BusinessWeek’s subscription liabilities

By Felix Salmon
August 19, 2009
column today, in which he writes:

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We know that BusinessWeek is for sale. But is there a good chance the print magazine could die completely? That would seem to be the subtext of Keith Kelly’s column today, in which he writes:

OpenGate, at least on paper, might be considered a likely candidate as well. However, even with magazine veteran and acting CEO Jack Kliger on hand for the management presentation from McGraw-Hill, OpenGate might not be able to absorb the estimated $40 million in subscription liabilities that would come with the 900,000-circulation weekly.

What’s a subscription liability? It’s basically all the money which BusinessWeek has already been paid, in subscription revenues, for magazines it has yet to deliver. It’s a liability because if it can’t deliver the magazines, BusinessWeek would have to refund its subscribers their money, or somehow try to fob them off with an equivalent product.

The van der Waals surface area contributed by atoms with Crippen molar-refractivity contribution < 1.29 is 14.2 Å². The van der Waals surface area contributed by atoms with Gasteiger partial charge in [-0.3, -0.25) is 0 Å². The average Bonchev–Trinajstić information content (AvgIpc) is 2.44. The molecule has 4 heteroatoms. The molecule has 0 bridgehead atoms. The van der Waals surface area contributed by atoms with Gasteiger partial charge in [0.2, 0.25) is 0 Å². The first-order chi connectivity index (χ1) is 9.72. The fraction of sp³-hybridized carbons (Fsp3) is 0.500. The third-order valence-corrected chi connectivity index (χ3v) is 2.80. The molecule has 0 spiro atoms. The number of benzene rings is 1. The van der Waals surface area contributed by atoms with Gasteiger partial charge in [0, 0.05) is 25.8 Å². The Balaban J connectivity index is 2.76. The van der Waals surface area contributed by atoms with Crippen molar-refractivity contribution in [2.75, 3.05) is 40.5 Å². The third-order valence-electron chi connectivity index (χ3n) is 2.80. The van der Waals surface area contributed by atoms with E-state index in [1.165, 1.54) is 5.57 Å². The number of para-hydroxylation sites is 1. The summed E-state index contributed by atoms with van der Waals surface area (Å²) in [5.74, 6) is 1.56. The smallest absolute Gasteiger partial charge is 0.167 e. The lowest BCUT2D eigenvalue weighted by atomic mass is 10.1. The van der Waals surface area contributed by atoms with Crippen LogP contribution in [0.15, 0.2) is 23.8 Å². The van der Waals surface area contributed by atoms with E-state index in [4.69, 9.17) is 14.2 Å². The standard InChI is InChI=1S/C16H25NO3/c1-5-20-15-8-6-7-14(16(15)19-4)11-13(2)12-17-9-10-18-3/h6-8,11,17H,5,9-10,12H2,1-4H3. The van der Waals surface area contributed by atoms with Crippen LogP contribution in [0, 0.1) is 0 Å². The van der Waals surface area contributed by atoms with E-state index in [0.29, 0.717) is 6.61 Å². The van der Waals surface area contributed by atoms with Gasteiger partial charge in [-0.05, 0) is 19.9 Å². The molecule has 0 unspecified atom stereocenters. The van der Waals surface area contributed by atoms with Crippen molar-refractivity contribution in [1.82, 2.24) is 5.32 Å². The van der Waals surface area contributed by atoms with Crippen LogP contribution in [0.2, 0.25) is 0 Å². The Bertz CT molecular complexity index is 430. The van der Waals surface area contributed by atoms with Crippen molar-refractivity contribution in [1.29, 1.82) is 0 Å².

One would assume that the winner of the BusinessWeek auction, which is currently being conducted between nine different potential acquirers, would intend to continue to publish the magazine weekly. If they do so, however, the subscriber base isn’t really a liability at all: it’s an asset, to be treasured. The only time you start worrying about things like “$40 million in subscription liabilities” is if you’re thinking about going web-only, or biweekly, or something like that. Which would be especially difficult given the name of the book.

So for all that numbers in the $35 million range have been bandied around as the purchase price for BusinessWeek, that might just be the headline number, which would then be offset by a “refund of subscription liabilities” or the like. We might yet end up with another $1 purchase price.

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